We often don’t think of golf as a dangerous sport, at least not in the actual playing of it. Sure, you could tweak your back trying to reach a par 5 green in two. And yes, there could be the wayward drive coming from a nearby tee box. But, for the most part, we expect to finish our rounds with our physical health relatively unscathed, if not our handicap as well.
But golf is played, if not in than very close to nature, and nature has a nasty way of sneaking up and spoiling our day in the worst way. That’s what happened to 71-year-old David Hamaker last spring, after he was struck by a falling tree while sitting in a golf cart on a Palm Springs gold course. Hamaker died about a week after suffering serious injuries, and his family has now filed a lawsuit against the gold course, alleging its owners inadequately maintained the grounds and negligently contributed to his death.
Wrongful Death ClaimAccording to the lawsuit, Hamaker was seated in a golf cart near the 17th hole of the Tahquitz Creek Golf Resort in March 2017 when he was struck by a falling tree. He was hospitalized at Desert Regional Medical Center and underwent surgery for his injuries, but passed away a little more than a week after the incident. Hamaker allegedly “suffered a severe cervical spine fracture dislocation,” among other injuries listed in the suit, and died from “sequelae of blunt impact injury of neck,” according to his death certificate.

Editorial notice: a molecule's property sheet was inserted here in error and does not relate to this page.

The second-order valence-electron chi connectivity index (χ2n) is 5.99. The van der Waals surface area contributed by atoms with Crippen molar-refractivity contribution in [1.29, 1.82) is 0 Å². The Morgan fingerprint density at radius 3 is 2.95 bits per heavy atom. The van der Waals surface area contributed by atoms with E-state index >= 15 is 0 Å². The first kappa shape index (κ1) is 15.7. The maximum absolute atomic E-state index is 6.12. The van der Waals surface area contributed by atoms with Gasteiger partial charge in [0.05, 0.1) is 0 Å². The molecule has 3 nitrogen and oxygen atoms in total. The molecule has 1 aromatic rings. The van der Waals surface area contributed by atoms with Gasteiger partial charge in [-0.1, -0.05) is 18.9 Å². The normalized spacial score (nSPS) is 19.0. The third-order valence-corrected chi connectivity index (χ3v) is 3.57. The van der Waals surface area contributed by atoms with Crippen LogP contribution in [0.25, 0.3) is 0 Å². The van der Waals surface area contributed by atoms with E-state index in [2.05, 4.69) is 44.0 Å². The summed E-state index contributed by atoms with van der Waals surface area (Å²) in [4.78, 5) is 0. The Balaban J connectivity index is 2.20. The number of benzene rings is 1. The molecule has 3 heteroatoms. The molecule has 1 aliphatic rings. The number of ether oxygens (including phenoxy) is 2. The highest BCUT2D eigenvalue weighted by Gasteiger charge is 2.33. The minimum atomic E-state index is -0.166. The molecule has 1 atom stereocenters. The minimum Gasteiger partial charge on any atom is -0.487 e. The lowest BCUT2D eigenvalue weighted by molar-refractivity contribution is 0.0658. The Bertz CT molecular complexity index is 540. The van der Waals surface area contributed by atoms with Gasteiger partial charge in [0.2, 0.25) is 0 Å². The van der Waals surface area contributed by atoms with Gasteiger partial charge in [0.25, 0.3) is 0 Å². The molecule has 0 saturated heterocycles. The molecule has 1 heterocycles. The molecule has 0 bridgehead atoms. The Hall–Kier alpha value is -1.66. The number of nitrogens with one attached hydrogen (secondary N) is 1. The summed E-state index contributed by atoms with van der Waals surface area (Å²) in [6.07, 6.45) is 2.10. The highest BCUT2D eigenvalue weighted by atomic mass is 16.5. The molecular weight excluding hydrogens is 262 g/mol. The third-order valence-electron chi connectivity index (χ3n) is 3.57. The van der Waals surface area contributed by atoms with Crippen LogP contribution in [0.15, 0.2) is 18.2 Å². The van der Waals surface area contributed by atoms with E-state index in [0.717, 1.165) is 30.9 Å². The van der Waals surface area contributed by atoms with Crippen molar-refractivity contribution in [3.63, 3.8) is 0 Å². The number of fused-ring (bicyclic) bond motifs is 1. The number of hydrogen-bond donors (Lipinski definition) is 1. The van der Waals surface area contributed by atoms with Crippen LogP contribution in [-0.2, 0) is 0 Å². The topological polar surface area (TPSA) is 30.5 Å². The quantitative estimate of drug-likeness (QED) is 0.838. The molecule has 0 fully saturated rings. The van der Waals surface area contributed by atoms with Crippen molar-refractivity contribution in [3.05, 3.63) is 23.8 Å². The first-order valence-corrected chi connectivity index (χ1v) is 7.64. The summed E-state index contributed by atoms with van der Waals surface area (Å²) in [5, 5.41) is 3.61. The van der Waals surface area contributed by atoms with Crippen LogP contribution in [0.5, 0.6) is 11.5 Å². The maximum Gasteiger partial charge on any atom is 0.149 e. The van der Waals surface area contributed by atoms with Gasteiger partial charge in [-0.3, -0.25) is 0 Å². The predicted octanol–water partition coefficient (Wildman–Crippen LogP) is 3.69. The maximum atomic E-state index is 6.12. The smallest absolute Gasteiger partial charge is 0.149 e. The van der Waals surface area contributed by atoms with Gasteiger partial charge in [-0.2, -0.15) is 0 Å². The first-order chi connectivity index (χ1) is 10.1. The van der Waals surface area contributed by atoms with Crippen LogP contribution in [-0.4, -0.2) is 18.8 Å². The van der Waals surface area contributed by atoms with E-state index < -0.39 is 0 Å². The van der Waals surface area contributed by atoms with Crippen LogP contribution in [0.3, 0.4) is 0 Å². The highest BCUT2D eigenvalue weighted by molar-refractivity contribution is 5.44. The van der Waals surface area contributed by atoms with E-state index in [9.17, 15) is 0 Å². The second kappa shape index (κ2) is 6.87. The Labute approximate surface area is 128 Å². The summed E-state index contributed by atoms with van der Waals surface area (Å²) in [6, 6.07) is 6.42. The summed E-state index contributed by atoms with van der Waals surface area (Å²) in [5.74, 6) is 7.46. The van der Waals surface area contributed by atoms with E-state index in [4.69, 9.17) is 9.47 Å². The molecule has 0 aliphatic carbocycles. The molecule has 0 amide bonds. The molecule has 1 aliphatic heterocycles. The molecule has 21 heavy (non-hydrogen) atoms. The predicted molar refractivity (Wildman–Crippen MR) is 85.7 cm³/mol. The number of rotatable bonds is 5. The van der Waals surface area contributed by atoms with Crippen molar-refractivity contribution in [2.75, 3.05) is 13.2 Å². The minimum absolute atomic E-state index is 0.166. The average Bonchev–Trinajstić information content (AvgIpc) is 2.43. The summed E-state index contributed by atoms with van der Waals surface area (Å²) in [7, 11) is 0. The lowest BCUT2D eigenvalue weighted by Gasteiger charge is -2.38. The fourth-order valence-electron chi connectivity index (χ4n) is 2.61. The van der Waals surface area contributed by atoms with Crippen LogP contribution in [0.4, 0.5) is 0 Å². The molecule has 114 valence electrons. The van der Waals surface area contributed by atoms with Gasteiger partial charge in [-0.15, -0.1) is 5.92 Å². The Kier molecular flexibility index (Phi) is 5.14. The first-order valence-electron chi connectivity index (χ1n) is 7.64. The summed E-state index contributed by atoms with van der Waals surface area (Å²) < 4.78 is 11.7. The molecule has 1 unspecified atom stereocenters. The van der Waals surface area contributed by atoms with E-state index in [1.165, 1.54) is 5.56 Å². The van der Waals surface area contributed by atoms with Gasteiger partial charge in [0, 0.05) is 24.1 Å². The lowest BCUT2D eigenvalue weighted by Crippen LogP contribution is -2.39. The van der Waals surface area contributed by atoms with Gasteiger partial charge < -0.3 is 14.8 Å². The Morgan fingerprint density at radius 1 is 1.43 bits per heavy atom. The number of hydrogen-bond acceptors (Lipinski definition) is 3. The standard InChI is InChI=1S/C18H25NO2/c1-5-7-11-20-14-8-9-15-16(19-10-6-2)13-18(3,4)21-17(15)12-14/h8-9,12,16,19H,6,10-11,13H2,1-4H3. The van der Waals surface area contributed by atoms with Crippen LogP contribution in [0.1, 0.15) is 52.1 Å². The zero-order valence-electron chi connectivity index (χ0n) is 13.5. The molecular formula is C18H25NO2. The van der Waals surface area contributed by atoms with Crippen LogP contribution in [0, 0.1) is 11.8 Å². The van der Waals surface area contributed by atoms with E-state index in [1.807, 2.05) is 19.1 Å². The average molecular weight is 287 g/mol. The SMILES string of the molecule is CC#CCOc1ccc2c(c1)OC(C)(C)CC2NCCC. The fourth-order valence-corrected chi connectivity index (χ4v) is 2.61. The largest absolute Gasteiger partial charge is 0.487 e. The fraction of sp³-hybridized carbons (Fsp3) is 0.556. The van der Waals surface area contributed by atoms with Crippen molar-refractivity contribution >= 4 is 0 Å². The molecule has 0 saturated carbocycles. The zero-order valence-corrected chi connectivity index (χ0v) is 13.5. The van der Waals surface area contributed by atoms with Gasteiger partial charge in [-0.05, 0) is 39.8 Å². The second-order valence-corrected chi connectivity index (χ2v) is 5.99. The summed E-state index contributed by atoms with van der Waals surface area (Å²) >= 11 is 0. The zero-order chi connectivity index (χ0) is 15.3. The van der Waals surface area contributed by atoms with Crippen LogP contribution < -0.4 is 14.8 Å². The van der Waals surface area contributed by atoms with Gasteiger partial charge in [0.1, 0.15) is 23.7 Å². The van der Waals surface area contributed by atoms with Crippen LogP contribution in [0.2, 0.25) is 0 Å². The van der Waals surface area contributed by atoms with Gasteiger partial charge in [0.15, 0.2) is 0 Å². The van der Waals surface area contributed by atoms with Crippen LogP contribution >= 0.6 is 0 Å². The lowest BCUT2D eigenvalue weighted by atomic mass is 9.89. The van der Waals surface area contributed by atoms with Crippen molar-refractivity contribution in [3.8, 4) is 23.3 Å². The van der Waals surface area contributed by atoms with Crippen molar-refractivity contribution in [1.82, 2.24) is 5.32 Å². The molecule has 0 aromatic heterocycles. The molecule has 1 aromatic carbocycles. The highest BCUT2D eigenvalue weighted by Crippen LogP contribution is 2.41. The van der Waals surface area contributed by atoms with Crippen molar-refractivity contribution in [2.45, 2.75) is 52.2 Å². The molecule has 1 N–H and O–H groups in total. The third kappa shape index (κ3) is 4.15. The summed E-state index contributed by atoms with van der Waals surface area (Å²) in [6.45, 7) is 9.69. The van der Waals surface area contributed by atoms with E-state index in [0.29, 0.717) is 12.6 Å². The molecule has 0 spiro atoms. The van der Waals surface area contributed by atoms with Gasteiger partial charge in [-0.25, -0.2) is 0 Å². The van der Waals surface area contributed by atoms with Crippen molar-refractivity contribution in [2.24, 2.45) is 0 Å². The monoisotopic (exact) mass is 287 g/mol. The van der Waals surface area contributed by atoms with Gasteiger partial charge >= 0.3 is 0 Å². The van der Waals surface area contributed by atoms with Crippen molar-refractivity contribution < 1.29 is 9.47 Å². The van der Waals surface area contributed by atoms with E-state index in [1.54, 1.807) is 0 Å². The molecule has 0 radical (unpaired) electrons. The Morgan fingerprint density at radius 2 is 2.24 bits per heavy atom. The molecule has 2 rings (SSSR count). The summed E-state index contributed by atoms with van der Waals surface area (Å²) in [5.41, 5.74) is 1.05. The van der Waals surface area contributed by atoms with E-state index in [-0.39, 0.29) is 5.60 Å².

The lawsuit claims course owners negligently maintained the premises and failed to close the course or even warn golfers of the windy conditions that day.
Par for the Course and Premises Liability
The level to which a landowner is liable to a person for injuries sustained on his or her property depends largely on the relationship between them. An invitee is someone who is invited onto the property of another, like a customer in a store, or, in this case, a golfer onto a golf course. This invitation usually implies that the property owner/possessor has taken reasonable steps to assure the safety of the premises. While state law may vary, landowners must exercise reasonable care for the safety of invitees, meaning reasonable steps have been taken to ensure the safety of the premises.
Whether a landowner, say, a golf course, has met this standard of reasonableness generally depends on a variety of factors, including:
The use to which the property is put;
The foreseeability of the accident or injury that occurred; and
The reasonableness of the owner’s effort to repair a dangerous condition or warn visitors.
If you’ve been injured on someone else’s property, contact an experienced personal injury attorney near you.